REVIEW: The Road to Los Angeles

By in Culture

GREG REESE
Arts Editor

John Fante is Arturo Bandini. The details are not perfectly aligned but, nevertheless, John Fante — the unheralded great American writer — is Arturo Bandini.

The Road to Los Angeles was Fante’s first novel. In 1933, on a $450 advance, Fante typed out a life-long alter ego in Bandini. Unfortunately, he would not make his mark with The Road to Los Angeles. The book was rejected by his publishers for being too edgy. The manuscript collected dust.

In 1983, the recently widowed Joyce Fante uncovered her husband’s lost masterpiece and Black Sparrow Press, who incidentally also publishes the work of Charles Bukowski, soon published the missing saga of Arturo Bandini.

The Road to Los Angeles essentially recounts and exaggerates Fante’s own adolescence. But unlike the other Bandini novels (Wait Until Spring, Bandini, Ask the Dust and Dreams from Bunker Hill), Fante removes the character of his father from The Road to Los Angeles.

The novel opens simply: “I had a lot of jobs in Los Angeles Harbor because our family was poor and my father was dead.” Without a father-figure, Bandini rebels against all figures of authority.

Early in the novel, other reasons for Bandini’s numerous and sporadic jobs are illuminated: an inflated ego — a result of reading and memorizing too much Nietzsche — and a knack for telling people off.

Eventually, his inability to hold down a single job leads Bandini to take employment at a fish factory on the harbor, a workplace full of immigrants. Teenage sexuality, an over active imagination and latent racism quickly bubble to the surface.

The strength of Fante’s writing lies in his ability to lay bare the inner workings of Bandini’s mind. Bandini is never the moral centre of the story; he is an angry, mildly delusional teenager, and Fante makes no excuses for what very well may have been his own prejudice and hatred at that particular stage in his life.

The connection between all of Fante’s works seems to be a psychological honesty, which at times is painful and embarrassing to read. Still, the terrible honesty of The Road to Los Angeles makes it my favourite of Fante’s work, though it contains some of the author’s most gruesome sections.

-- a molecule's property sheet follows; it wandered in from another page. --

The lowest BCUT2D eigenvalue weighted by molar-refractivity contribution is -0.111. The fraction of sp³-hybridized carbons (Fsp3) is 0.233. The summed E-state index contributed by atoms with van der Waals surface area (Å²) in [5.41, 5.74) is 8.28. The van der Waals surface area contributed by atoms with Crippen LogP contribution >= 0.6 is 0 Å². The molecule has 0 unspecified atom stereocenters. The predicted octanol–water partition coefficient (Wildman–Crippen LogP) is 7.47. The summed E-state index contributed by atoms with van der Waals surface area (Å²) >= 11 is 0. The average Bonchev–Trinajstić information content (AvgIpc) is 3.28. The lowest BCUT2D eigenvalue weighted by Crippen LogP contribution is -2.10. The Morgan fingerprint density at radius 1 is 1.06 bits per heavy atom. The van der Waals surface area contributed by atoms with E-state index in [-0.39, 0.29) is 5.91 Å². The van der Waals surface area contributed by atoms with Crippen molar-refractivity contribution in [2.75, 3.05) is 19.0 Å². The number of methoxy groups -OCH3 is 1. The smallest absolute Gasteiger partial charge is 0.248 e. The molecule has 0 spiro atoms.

Bandini’s ritualistic destruction of his glamour magazine girls is one instance of the embarrassingly honest moments that litter Fante’s work.

Sitting in the bath, initially trying to wash the smell of fish from his skin, Bandini tears countless pictures of women to shreds. For pages and pages, the fantasies Bandini has meticulously crafted of his imaginary life with these women are recounted: “So it was that one by one I picked them up, remembered them, kissed them goodbye, and tore them to pieces. Some were reluctant to be destroyed, calling in pitiful voices from the misty depths of those vast places where we loved in weird half-dreams, the echoes of their pleas lost in the shadowed darkness that was Arturo Bandini.”

Each book from the saga of Arturo Bandini can be read on its own — many details of Bandini’s life will not match-up, anyway. Reality and fantasy are liberally blended.

If you would like to start with the most famous and influential of Fante’s work, read Ask the Dust (it’s still a cult novel but it was made into a crap feature film in 2006, starring Colin Farrell and Selma Hayek). Otherwise, start anywhere; they’re all great.